Absolute Simplicity: Q & A

This is from an older blog, but I thought it worth reposting here.  I hold to the doctrine of simplicity virtualiter, ala Charles Hodge.   The below is more of an attack on the Thomist doctrine of simplicity.  My original interlocutor was a rabid fan of Ron Paul.  I don’t feel like switching the names for time reasons.

Plato’s works are more popular, if longer, than Aristotle’s because they are written in conversational format. I will give it a try.

Ron Paulite for the Republic (RPR): I don’t get why you always talk about “absolute divine simplicity” when we could be exposing the FED and beating up on Arminians.

Triadic: (Tr): Priorities. If there is a problem in our Triadology and understanding of reality, then it will manifest itself in every area of life.

RPR: You said “Triadology.” What do you mean by that?

Tr: Triadology is a specific way to speak about the Trinity. More importantly, it explores the implications of Trinitarian belief.

RPR: Could you expound on that?

Tr: Sure. St Gregory of Nazianzus, a man whom all Christian traditions hold as either a great saint and/or a great teacher, said that if you make a mistake in one area of Trinitarian belief, it will come out in every area, including those of politics and culture.

RPR: That makes sense, I guess. Since we are having this conversation, you seem to think I have a mistake in my Triadology?

Tr: That’s for you to find out. My point is that trying to have the better government or economics, without fixing the problems within, is pointless.

RPR: Care to elaborate?

Tr: It does no good to “rail against the evils of the Hegelian dialectic” when you have just as robust a dialectic within your own system.

RPR: That’s an argumentum ad elenchio!

TR (to himself): ???? (To RPR): Don’t use Latin words unless you know what they mean. We’ll see if I can demonstrate step by step what I am saying. First of all, do you know what absolute divine simplicity (ADS) is?

RPR: Isn’t it the doctrine that God isn’t made up of parts?

TR: That’s the doctrine of simplicity, which all Christian traditions uphold. The doctrine of ADS says that God is so simple, his essence is simple and one to the degree, that it admits, not only of no parts, but of no distinctions. In other words, God’s essence is his power, his will, his love, his wrath.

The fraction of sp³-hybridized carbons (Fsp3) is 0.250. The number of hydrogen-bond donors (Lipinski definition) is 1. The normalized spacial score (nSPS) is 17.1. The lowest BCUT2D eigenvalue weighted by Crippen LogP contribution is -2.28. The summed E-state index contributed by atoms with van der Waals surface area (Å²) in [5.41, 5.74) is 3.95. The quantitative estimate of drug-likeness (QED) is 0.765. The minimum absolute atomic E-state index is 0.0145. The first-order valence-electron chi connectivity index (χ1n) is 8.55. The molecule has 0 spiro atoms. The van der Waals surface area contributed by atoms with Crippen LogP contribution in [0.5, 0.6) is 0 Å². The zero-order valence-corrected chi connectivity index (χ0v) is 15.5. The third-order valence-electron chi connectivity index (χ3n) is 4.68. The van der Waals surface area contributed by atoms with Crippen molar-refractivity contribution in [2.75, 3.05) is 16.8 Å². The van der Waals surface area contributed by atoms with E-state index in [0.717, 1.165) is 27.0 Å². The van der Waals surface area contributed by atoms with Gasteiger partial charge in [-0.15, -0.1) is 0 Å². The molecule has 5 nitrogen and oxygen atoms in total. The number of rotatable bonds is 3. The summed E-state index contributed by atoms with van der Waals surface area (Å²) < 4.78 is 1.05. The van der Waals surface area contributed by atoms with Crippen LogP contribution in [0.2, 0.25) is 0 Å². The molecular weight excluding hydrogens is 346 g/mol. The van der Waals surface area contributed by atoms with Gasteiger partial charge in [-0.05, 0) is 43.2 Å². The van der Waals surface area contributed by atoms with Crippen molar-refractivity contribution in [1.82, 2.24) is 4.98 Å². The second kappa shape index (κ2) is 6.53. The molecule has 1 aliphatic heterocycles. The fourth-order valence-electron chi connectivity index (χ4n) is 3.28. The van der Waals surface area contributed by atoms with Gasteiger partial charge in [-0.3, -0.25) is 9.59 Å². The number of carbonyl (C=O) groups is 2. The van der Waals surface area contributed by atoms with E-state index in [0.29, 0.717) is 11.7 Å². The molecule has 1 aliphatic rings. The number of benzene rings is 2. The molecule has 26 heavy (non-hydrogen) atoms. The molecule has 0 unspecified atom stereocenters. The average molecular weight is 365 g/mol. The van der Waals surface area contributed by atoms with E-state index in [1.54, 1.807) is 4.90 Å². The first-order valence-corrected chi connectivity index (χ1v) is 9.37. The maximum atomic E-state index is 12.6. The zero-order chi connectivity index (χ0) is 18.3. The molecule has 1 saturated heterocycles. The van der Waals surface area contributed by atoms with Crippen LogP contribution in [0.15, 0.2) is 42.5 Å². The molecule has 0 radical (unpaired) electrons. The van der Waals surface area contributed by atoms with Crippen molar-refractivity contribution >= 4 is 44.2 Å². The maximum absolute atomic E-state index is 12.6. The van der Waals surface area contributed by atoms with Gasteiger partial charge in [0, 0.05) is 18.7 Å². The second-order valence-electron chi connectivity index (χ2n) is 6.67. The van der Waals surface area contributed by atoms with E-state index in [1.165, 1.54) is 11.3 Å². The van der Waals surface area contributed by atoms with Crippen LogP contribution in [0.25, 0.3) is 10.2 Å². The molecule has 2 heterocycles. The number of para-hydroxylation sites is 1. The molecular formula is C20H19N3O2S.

RPR: Meaning…

TR: Think of simplicity as a big “=” sign. God’s essence = God’s love = God’s wrath.

RPR: That’s not a big problem. Isn’t God so holy that his wrath is pure, like his love, and so can’t they function similarly?

TR: That’s an interesting suggestion, but we’ll have to discuss it later. My argument is that given ADS, God’s simplicity is so strong that it admits of no distinctions; yet, the Christian faith argues for three persons in the Godhead. My question is whether ADS can sustain this.

RPR: You’ve thrown out a lot of philosophical jargon. I want to see if you can back it up.

TR: Okay. The Western tradition is Augustinian, right?

RPR: Okay.

TR: Augustine drew from Plotinus, right (City of God, Book VIII)?

RPR: Yes, Augustine did say that.

TR: Didn’t Plotinus posit the One as a completely Simple Entity that is all there is (Enneads, 1:3:1; 6:9)

RPR: Yes, it seems Plotinus did say that.

TR: Here we have a problem. On one hand we have “The One” as unity throughout with all philosophical categories not applying to it; yet, on the other hand we find ourselves talking about it. How can we speak of the One–know the one–if it is utter unity?

RPR: You tell me.

TR: Plotinus says we know The One by means of the dialectic, which is clarifying a term by comparing it to its opposite (Enneads 1:10).

RPR: I told you not to read Hegel back into Augustine!

TR: I just quoted from Plotinus. If you are seeing Hegelian connections, well and good. We’re not done with the One, yet. While Plotinus knows the One by dialectic, the One’s simplicity and unity is so strong that it swallows up these distinctions.

RPR: So?

TR: this was the problem Aquinas saw when he dealt with Augustine’s triadology. He saw that Augustine’s view of simplicity was so strong that he couldn’t logically posit three persons of the Godhead (see Augustine’s letter to Nebridius, found in Letham on page 164, I think ). Therefore, Aquinas, in good neo-platonic tradition (see Milbank), identifies and distinguishes the persons as “relations of opposition.”

RPR: Well, who cares what Augustine says? I follow the Bible!

TR: No tradition, eh? So you’re a Baptist?

RPR: That’s uncalled for? There is no point insulting people in a debate? Let’s not say things we can’t take back.

TR: My apologies. The baptist remark was unnecessary. However, you want to define sola scriptura, you do realize that everyone draws upon a tradition, and even if this tradition is not authoritative like the Bible, it cannot merely be dismissed, either.